Sunday, October 4, 2020

Topps Cards That Should Have Been: 2008 Midyear Deals

 The 2008 Trade Deadline was relatively well-documented in 2008 Updates and Highlights. The big guns received cards, like Manny Ramirez in LA, Ivan Rodriguez in New York, Ken Griffey Jr. in Chicago and, of course, Bartolo Colon in Boston. Also, some smaller deals were made into Topps cards, even questionable ones like Chris Snelling and Tadahito Iguchi landing in Philly, or Yamid Haad getting called up right before the print deadline before being called back down again. It would be the last time the Update set would be so needlessly comprehensive while also leaving out obvious choices. 

Some were just oversights because of deals made right after the print deadline, like Felipe Lopez being released by Washington only to sign with the Cardinals a week later. The veteran utility infielder would hit .335 in 43 games with the Cards, with 21 RBIs and 60 hits, becoming a trusted asset for a team that would fail to make a playoff run that year. 

Similarly, after a down year in Philadelphia, former Mariners All-Star fireballer Freddy Garcia was a midyear sign for the Detroit Tigers, a team the sportswriters expected to win the World Series but wound up in last. The signing happened, again, after the print date. And to be honest, it's not a TON to write home about. Garcia started 3 games, posted a 1-1 record, a 4.20 ERA and 12 strikeouts. Topps has given cards to Philippe Aumont in 2015 before, but I can see why they thought that wasn't worth it. 

2008 also counts as a crossroads for Garcia, sort of like Colon's 2009. After this year, the White Sox pick him back up, and Garcia becomes a trusted low-velocity trickster for the White Sox, Yankees and Orioles for the next 4 years. The 2008 season is Garcia looking at his poor 2007 and moving on, which is the best thing to do.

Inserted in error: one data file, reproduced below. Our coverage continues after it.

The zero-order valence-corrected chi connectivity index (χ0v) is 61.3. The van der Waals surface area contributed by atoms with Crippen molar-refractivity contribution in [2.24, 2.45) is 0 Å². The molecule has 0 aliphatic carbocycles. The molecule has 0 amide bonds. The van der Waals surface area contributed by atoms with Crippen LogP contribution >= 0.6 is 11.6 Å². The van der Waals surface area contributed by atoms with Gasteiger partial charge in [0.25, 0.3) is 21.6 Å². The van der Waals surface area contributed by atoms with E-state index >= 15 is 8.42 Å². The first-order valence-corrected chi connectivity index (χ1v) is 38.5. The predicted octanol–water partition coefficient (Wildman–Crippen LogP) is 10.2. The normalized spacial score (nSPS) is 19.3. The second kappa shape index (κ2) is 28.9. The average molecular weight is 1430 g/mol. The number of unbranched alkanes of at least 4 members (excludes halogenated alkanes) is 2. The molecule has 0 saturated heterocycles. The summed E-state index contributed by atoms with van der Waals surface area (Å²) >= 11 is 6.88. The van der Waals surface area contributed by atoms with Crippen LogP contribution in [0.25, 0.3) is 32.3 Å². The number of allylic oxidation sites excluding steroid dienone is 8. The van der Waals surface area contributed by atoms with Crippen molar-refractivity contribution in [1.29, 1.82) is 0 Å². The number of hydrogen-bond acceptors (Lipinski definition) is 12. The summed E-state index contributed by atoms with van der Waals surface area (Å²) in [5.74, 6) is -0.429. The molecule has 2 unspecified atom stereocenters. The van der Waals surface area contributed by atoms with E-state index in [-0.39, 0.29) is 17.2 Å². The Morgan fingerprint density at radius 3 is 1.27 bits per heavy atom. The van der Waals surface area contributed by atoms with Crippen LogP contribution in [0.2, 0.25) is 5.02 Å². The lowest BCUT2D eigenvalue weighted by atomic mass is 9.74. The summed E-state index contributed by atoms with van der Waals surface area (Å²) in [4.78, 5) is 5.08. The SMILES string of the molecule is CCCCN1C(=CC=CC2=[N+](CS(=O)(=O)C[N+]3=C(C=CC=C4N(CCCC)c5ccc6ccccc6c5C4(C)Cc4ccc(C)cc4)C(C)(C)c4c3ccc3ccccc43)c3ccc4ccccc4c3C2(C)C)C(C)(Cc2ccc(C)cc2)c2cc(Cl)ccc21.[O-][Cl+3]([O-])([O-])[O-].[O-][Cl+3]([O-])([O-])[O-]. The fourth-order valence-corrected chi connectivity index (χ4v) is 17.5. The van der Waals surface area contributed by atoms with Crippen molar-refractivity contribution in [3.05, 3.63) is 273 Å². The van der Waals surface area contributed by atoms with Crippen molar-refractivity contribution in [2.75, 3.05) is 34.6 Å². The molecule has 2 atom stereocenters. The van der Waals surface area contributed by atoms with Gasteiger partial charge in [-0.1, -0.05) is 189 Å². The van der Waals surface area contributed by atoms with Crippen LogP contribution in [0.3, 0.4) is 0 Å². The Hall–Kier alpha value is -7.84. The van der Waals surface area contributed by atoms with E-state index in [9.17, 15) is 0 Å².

For me, this is the biggest omission.

Topps does give Matt Stairs a Phillies card in 2009, a commemoration of sorts, but...come on. Matt Stairs' career year with Philly is 2008, and he deserves a card for it.

Stairs began 2008 as a DH in Toronto, close to his home, and in August he's packed in a waiver deal to Philly to be used as a bench bat [you try starting a 40-year-old in the outfield]. In 16 regular season games, Stairs hits .294, with 5 RBIs and 2 home runs. Not bad at all. But then he makes the postseason roster, has that magical game-winning home run in the NLCS against the Dodgers, and is proclaimed the hero, even if he doesn't make much of an impact in the actual World Series. It's still a fantastic moment, which Stairs is still riding high on even 12 years later. 

And I wish Topps could have known it was coming in August.

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